PMCID: PMC3054970  PMID: 12483017
22.  Histochemical and molecular genetic study of MELAS and MERRF in Korean patients. 
Journal of Korean Medical Science  2002;17(1):103-112.
Mitochondrial myopathy, encephalopathy, lactic acidosis and stroke-like episode (MELAS) and myoclonic epilepsy and ragged-red fibers (MERRF) are rare disorders caused by point mutation of the tRNA gene of the mitochondrial genome. To understand the pathogenetic mechanism of MELAS and MERRF, we studied four patients. Serially sectioned frozen muscle specimens with a battery of histochemical stains were reviewed under light microscope and ultrastructural changes were observed under electron microscope. The polymerase chain reaction-restriction fragment length polymorphism (PCR-RFLP) analysis was performed and the tRNA genes were sequenced to confirm mutations. In two patients with MELAS, strongly succinyl dehydrogenase positive blood vessels (SSVs) and many cytochrome oxidase (COX) positive ragged-red fibers (RRFs) were observed, and A3243G mutations were found from the muscle samples. In two patients with MERRF, neither SSV nor COX positive RRFs were seen and A8344G mutations were found from both muscle and blood samples. In the two MERRF families, the identical mutation was observed among family members. The failure to detect the mutation in blood samples of the MELAS suggests a low mutant load in blood cells. The histochemical methods including COX stain are useful for the confirmation and differentiation of mitochondrial diseases. Also, molecular biological study using muscle sample seems essential for the confirmation of the mtDNA mutation.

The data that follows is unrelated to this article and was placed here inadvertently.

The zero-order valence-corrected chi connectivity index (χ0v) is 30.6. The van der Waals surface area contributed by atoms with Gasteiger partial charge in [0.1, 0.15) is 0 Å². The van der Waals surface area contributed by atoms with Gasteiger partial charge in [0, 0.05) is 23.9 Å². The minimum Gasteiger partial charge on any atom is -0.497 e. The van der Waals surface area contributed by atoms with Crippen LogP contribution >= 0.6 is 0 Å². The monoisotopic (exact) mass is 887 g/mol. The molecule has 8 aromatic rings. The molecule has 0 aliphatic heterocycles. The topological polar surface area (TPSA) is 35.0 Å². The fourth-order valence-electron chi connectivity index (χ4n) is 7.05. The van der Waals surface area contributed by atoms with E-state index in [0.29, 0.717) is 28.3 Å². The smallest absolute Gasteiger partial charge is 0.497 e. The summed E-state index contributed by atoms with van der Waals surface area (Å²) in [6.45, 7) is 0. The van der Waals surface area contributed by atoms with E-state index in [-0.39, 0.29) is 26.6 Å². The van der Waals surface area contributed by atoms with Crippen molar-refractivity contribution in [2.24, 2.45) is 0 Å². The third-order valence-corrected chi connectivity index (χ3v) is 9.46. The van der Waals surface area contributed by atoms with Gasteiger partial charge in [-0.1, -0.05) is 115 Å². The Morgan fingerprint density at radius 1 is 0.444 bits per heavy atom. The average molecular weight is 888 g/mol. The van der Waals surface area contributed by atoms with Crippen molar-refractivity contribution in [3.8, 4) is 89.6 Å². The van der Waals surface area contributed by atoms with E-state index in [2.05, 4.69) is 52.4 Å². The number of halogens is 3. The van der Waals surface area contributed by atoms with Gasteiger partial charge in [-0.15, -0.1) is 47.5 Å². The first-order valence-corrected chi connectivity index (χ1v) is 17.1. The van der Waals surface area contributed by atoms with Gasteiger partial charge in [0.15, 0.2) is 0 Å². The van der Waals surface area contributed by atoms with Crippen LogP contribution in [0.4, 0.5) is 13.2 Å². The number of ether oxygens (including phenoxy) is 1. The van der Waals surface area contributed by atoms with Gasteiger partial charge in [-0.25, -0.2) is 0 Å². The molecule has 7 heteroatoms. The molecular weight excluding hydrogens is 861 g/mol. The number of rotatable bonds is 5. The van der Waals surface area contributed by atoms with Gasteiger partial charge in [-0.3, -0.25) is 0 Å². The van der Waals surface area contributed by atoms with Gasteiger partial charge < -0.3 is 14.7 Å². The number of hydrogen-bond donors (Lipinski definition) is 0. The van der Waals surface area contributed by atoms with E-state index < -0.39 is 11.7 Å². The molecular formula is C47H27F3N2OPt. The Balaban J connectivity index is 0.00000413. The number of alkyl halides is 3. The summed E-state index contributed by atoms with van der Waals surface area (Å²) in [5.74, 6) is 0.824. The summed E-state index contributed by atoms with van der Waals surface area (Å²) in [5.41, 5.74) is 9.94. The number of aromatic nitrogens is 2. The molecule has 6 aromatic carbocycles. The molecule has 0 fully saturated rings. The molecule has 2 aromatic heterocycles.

PMCID: PMC3054831  PMID: 11850598
23.  Acute Cerebral Phaeohyphomycosis due to Wangiella dermatitidis Accompanied by Cerebrospinal Fluid Eosinophilia 
Journal of Clinical Microbiology  2000;38(5):1965-1966.
We report a case of cerebral phaeohyphomycosis due to Wangiella dermaitidis in an immunocompetent adult man. His cerebrospinal fluid (CSF) showed pleocytosis with a high eosinophil count but without peripheral blood eosinophilia. The present case suggested that this black yeast-like fungus should be included when the causes of CSF eosinophilia are considered, even though it is an extremely rare pathogen.
PMCID: PMC86635  PMID: 10790129
25.  Comparison between Clinical Disabilities and Electrophysiological Values in Charcot-Marie-Tooth 1A Patients with PMP22 Duplication 
Background and Purpose
Charcot-Marie-Tooth disease (CMT) type 1A (CMT1A) is the demyelinating form of CMT that is significantly associated with PMP22 duplication. Some studies have found that the disease-related disabilities of these patients are correlated with their compound muscle action potentials (CMAPs), while others have suggested that they are related to the nerve conduction velocities. In the present study, we investigated the correlations between the disease-related disabilities and the electrophysiological values in a large cohort of Korean CMT1A patients.
Methods
We analyzed 167 CMT1A patients of Korean origin with PMP22 duplication using clinical and electrophysiological assessments, including the CMT neuropathy score and the functional disability scale.
Results
Clinical motor disabilities were significantly correlated with the CMAPs but not the motor nerve conduction velocities (MNCVs). Moreover, the observed sensory impairments matched the corresponding reductions in the sensory nerve action potentials (SNAPs) but not with slowing of the sensory nerve conduction velocities (SNCVs). In addition, CMAPs were strongly correlated with the disease duration but not with the age at onset. The terminal latency index did not differ between CMT1A patients and healthy controls.
Conclusions
In CMT1A patients, disease-related disabilities such as muscle wasting and sensory impairment were strongly correlated with CMAPs and SNAPs but not with the MNCVs or SNCVs. Therefore, we suggest that the clinical disabilities of CMT patients are determined by the extent of axonal dysfunction.
doi:10.3988/jcn.2012.8.2.139
PMCID: PMC3391619  PMID: 22787498
charcot-marie-tooth disease; CMT1A; compound muscle action potential; duplication; nerve conduction velocity; sensory nerve action potential

Results 1-25 (25)